My machines have also been fully patched XP. I know of at least one Windows 7 machine where it has occurred. Trying to follow up now to find out if that person was running UAC. Also, I believe in every case, the browser involved was IE.
From: l duynslager [mailto:[log in to unmask]]
Sent: Wednesday, June 01, 2011 4:13 PM
To: Gary Schrock; Jon Galbreath; Al Puzzuoli
Subject: Re: [MSUNAG] Fake Alert malware getting past AV Software?
I am not seeing an uptick in those types of issues. Are you guys keeping Acrobat, Flash, Windows and Office updated on your machines and are most of the machines that have problems running XP?
With Windows XP I create a separate ADMIN level user for the user to install
software. This makes it tougher for malware to be self installed without
some user intervention.
On windows 7 I turn on User Account Controls. This prompts the user 99% of the time before malware gets installed.
There are a few holes in UAC, but it's a big improvement over Windows XP.
> From: Gary Schrock <[log in to unmask]>
> Reply-To: Gary Schrock <[log in to unmask]>
> Date: Wed, 1 Jun 2011 16:08:15 -0400
> To: <[log in to unmask]>
> Subject: Re: [MSUNAG] Fake Alert malware getting past AV Software?
> On 6/1/2011 3:40 PM, Al Puzzuoli wrote:
>> Over the past few months, I have seen a number of instances of
>> machines getting infected with variants of this Fake Alert bug. It
>> has happened to several users in the office; but I have also seen it
>> on friendıs machines as well. Some users were running XP, others were
>> on Windows 7.Some had admin rights, others didnıt. Itıs gotten past
>> Nod32, VIPRE, and Security Essentials. Bottom line is, I have no idea
>> what to do to keep this bloody thing out! Are others having similar
>> problems? If so, why hasnıt there been more of a general outcry to
>> the AV companies? They all seem to be virtually useless when it comes to this sort of attack.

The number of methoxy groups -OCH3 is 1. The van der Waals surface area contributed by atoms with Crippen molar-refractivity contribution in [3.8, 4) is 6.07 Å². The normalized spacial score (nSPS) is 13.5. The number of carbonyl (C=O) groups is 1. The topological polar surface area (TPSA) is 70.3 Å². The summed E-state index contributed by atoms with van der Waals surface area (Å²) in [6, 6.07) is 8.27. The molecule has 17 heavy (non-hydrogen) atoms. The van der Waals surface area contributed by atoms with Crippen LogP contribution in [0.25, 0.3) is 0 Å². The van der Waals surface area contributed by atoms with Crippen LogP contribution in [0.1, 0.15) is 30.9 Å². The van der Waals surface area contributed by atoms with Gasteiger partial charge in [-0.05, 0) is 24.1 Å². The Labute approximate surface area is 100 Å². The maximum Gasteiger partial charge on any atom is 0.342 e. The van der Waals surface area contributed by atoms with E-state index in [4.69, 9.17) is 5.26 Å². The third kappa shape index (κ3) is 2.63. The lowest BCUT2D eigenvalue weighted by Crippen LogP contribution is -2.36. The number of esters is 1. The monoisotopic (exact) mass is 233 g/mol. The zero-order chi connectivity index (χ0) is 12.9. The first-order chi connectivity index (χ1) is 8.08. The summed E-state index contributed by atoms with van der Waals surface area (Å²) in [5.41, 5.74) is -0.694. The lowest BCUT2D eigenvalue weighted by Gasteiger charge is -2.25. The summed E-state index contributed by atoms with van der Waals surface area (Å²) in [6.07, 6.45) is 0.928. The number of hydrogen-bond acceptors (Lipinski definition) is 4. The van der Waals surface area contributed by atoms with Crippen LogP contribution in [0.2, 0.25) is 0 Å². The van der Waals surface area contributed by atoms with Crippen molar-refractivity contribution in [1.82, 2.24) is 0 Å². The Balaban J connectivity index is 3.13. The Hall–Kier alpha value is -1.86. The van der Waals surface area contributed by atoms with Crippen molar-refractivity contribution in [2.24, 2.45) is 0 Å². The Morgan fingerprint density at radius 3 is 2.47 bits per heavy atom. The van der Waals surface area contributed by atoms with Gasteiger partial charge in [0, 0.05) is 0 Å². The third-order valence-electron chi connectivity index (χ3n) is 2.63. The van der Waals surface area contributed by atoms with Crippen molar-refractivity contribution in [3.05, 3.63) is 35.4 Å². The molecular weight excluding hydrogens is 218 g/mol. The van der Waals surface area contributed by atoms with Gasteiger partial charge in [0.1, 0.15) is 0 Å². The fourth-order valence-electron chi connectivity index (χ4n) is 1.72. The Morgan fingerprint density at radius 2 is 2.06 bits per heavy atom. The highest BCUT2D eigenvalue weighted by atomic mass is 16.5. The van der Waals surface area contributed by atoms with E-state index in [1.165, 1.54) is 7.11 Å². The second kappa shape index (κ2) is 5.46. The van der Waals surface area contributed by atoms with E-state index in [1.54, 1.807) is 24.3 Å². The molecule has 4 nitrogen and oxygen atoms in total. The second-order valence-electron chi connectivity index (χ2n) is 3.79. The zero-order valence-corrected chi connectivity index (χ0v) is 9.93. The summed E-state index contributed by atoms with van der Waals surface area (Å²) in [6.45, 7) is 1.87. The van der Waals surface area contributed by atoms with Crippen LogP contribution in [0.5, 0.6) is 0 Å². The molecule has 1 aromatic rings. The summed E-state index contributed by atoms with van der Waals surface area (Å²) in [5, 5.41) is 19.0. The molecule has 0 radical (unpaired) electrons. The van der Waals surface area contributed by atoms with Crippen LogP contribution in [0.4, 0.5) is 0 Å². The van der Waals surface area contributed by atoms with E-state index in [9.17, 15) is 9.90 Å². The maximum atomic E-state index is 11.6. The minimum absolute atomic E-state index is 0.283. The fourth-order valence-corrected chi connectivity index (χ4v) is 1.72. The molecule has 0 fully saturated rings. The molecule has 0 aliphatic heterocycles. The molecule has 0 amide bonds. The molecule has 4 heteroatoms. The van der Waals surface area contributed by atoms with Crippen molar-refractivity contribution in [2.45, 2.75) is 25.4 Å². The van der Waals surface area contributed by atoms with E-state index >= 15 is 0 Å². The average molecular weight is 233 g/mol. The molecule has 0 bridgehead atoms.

>> If AV isnıt the answer, then what is?
> I've seen a definite uptick in the number of cases I've had in the
> last couple of weeks. The only good news is that I've gotten pretty
> good at removing it these days :).
> I haven't been able to stop it, or figure out any way to do so. My
> understanding is the code is changing enough to make it tough for
> virus software to catch.
> Generally to remove it, I've used a combination of malwarebytes,
> combofix, tdsskiller, and going through fixing the file associations
> in the registry by hand (since these inevitably will change exe,
> internet explorer, and firefox to all run through their executable).
> The registry part is a little annoying, since if I'm not logged in as
> the user in question, I generally have to go back and fix their
> profile too (even things in HKEY_CLASSES_ROOT seem to be different for
> different users). Combofix seems to like to wipe out a particular
> pieces of software that some of my users use (Eprime), so I've gotten
> away from that recently.
> Last couple I've cleaned up after have also disabled the windows
> firewall and screwed up automatic updates, so it's worth looking at
> that too.
> I'll have to try that Standalone Sweeper thing that Matt brought up
> and see how well it does. Somehow I'm pretty sure I'm going to get
> the chance to do that.
>> Totally frustrated,
> I've moved beyond being frustrated and have reached the more resigned state.